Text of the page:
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The Vacuum - Issue 15 - God spacer The Vacuum - Issue 15 - God
Protestants
by Mary Quinn
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Somewhere around the point where the text linked the Protestant ethic to the spirit of football hooliganism I lost interest in whatever broad stroke meaning-picture of Protestantism this play was trying to paint. I did tune in again briefly, three quarters of an hour later, in time for the culminating rhetorical flourish 'we are Protestants because we protest' but that only confirmed how wise I'd been not to listen to anything in between. Let's not forget, however, that this is a Ransom production, directed by Rachel O'Riordan, and it was this creative team that gave us Hurricane, a production marked as much for the choreographic and staging elements as for the text, so losing one of these elements shouldn't necessarily have been fatal to the quality of the show, which still had the potential to succeed as a purely visual event. Unfortunately another element of the wonderfully successful package for Hurricane had also been lost; the participation of Richard Dormer as the solo performer. The structure of demands on the performer are very similar in this show as they were in Hurricane; a one hour high-energy performance involving elements of physical theatre, mime, the creative use of a limited series of props and the rapid switching into multiple other characters. Dormer pulled this off magnificently in Hurricane, but Hickey, who seems a competent enough actor, just wasn't up to the job of bringing these elements together. It's understandable how many people could say, as they did, that Hickey's performance was 'wonderful', 'brilliant' etc., since it was evident throughout that he was working very hard to change his accents and jump around in different ways to give us the ten or so characters that he was required to produce. But all this work isn't what it's supposed to be about. The paradox of one person shows where the same actor has to perform multiple characters is that each character has to be fantastically well inhabited by the actor who can't rely on a different body or costume to lend some distinction to the switch between characters. To convincingly inhabit a character is, of course, a matter of art rather than science, but in this art the tools will always be the voice and the physical presence. Hickey's voice, switching in accent from Belfast to London to Glasgow to Cork to Germany always remained stuck in his throat; acting from the neck up. Of course he did move around, but his movement was samey whatever the character; his trunk remained square, his arms flaily, his ears the same size as they had been for the character before. The physical presence was always David Hickey doing someone. There was no series of characters, just a series of impersonations, and impersonations only have any value when they're funny (or to get by certain security checks). Either the actor just couldn't do the job, or had so much faith in the text that he thought it wasn't necessary to find some way of getting fully into these characters since what they were saying was the important thing 'we are Protestants because we protest'. Indeed.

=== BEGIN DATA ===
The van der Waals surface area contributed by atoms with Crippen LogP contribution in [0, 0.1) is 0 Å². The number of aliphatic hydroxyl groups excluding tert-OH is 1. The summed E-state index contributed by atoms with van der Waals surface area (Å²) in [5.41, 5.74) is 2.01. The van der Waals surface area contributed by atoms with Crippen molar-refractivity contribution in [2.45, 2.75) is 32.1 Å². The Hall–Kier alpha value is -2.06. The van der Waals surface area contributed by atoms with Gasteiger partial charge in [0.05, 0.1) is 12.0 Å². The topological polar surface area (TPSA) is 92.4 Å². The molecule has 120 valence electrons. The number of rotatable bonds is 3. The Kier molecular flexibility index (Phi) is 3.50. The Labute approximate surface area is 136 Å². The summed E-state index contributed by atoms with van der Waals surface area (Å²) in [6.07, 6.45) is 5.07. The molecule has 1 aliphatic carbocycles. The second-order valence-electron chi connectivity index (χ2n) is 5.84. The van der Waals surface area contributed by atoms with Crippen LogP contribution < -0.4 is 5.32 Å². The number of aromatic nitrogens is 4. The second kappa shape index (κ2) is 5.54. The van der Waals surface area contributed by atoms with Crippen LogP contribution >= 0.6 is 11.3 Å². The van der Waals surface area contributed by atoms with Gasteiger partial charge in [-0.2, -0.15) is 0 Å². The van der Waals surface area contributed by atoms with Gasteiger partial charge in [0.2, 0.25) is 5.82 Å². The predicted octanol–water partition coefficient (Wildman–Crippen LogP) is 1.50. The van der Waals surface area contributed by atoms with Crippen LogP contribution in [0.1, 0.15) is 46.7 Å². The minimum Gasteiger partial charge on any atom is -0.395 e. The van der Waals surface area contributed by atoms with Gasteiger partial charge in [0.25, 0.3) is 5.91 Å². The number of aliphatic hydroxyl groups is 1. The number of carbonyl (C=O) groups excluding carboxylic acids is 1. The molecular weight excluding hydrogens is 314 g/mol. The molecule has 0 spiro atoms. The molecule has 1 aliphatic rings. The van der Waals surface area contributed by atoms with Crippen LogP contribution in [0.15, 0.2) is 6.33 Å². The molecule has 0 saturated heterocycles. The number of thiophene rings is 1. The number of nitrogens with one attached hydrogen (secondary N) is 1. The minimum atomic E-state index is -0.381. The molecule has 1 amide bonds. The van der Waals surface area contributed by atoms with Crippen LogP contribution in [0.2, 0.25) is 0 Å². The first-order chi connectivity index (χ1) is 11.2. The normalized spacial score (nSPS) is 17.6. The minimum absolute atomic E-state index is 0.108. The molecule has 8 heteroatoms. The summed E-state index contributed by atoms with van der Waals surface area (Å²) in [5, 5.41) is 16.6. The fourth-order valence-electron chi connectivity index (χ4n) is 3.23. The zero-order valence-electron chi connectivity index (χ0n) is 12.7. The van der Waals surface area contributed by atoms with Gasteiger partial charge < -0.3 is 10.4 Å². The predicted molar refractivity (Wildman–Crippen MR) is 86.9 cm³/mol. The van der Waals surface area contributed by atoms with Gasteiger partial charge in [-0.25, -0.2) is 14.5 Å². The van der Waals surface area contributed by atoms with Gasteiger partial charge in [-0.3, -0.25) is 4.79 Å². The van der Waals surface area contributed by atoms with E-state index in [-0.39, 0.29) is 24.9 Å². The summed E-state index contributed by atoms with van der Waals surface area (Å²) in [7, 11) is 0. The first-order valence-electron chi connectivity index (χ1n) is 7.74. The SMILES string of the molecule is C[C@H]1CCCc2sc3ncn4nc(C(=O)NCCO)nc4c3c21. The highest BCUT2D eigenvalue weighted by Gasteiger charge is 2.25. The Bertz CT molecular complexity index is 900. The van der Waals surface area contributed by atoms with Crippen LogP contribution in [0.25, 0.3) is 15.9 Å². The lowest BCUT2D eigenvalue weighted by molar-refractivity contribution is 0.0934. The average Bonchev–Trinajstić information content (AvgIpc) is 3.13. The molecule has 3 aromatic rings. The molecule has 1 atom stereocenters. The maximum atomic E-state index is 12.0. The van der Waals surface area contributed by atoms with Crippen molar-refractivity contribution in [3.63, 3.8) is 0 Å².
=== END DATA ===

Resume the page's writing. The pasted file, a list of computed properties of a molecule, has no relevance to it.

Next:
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Apart from the single actor the other stuff that was there to be looked at consisted of a set composed of an almost complete circle of bleached and partially ornate wood, banked into three levels, and a series of props either resting on this set or protruding from it a petrol pump, an eyeglass, a chain, a ladder, a bucket. The props come into play at regular intervals and, in what's beginning to look like a Ransom trademark, they're always used in unexpected funky ways before being slung away. In Hurricane the elements were slung every which way, leaving a pictorial climax of Alex standing in the physical ruins of his own life. Here the elements are slung aside, leaving, perhaps, 'the bare body of the kirk', the naked truth of Protestantism as spirit not material. Except that the set itself is too fancy and ornate to let this point work properly and more and more as the play progresses the set comes to dominate, so that the eventual pictorial climax seems to run entirely against the grain of the text and declare 'we are Protestants because circular banked white wood.'
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The visual punctuation of the production is largely provided by the stage lighting. Ignoring the text gave me plenty of time to wonder why at certain points the most highlighted part of the stage was the empty space just beside the actor, or the big shadow behind him, or the loudspeaker just off-set, or (frequently) the big blinding light itself. There's a Belfast theatrical tale about an occasion when some bomb or other knocked out the lights and a production was completed with the help of audience members pointing powerful torches up onto the stage. Oh for a blackout.
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